About the ArcScene coordinate system

If all the data you want to display in ArcScene is stored in the same coordinate system—for example, if you're using your organization's database—you can just add it to a scene without considering whether the layers will overlay properly; they will. If, however, you've collected data from a variety of sources, you'll need to know what coordinate system each dataset uses to ensure ArcScene can display them together.

When you add a layer to an empty ArcScene document, that layer sets the coordinate system for the scene; you can change it later if necessary. As you add subsequent layers, they are automatically transformed to the scene's coordinate system as long as there's enough information associated with the layer's data source to determine its current coordinate system. If there isn't enough information, ArcScene will be unable to align the data and display it correctly. In this case, you'll have to supply the necessary coordinate system information yourself.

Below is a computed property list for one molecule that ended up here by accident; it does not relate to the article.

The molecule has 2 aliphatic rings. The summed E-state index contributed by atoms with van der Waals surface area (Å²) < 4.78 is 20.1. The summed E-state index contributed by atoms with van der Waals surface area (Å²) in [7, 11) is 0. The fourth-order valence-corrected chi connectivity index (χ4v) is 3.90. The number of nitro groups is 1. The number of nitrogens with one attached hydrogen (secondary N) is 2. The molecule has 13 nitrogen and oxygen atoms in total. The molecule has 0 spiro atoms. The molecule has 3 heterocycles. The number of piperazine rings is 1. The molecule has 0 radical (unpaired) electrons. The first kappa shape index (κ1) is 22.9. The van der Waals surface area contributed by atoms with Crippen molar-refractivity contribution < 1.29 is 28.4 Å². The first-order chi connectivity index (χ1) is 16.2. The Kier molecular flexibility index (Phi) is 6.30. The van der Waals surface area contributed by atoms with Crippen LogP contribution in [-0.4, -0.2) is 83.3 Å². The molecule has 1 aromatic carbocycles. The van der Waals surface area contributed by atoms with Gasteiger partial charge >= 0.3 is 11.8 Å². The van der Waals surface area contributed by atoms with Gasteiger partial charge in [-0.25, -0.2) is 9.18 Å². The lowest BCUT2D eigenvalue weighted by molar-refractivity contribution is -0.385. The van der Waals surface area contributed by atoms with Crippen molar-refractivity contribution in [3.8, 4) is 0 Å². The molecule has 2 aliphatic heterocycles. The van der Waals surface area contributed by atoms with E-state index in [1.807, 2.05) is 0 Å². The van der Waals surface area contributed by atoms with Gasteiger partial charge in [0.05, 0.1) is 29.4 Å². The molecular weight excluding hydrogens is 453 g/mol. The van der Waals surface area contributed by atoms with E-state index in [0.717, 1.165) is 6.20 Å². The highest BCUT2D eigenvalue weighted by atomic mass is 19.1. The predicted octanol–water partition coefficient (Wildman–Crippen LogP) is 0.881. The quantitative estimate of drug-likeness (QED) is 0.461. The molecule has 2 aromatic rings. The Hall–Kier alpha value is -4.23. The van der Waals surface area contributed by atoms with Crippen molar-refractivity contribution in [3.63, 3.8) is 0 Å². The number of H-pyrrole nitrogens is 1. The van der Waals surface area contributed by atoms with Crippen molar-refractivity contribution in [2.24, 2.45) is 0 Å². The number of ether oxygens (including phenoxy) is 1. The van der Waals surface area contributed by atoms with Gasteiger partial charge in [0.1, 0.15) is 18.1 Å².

ArcScene expects coordinate system information to be stored with the data source. For a layer in a geodatabase, this information is part of the layer's metadata. For coverages, shapefiles, triangulated irregular networks (TINs), and rasters, it's stored on disk in a separate file named after the data source but with a .prj file extension (for example, streets.prj). These files are optional files; thus you may still need to define the coordinate system for one of these data sources. You can create a .prj file with ArcCatalog.

Learn how to define a coverage's coordinate system

Learn how to define a shapefile's coordinate system

If no coordinate system information is associated with a data source, ArcScene will examine the coordinate values to see whether they fall within a range: from -180 through 180 for x-values and from -90 through 90 for y-values. If they do, ArcScene interprets them as geographic coordinates of latitude and longitude. If the values are not in this range, ArcScene simply treats the values as planar x,y coordinates.

ArcGlobe displays using one particular coordinate system—Cube Projection. All data added to an empty ArcGlobe document is projected onthefly to this coordinate system. Data that does not have projection information associated with it cannot be added into ArcGlobe.

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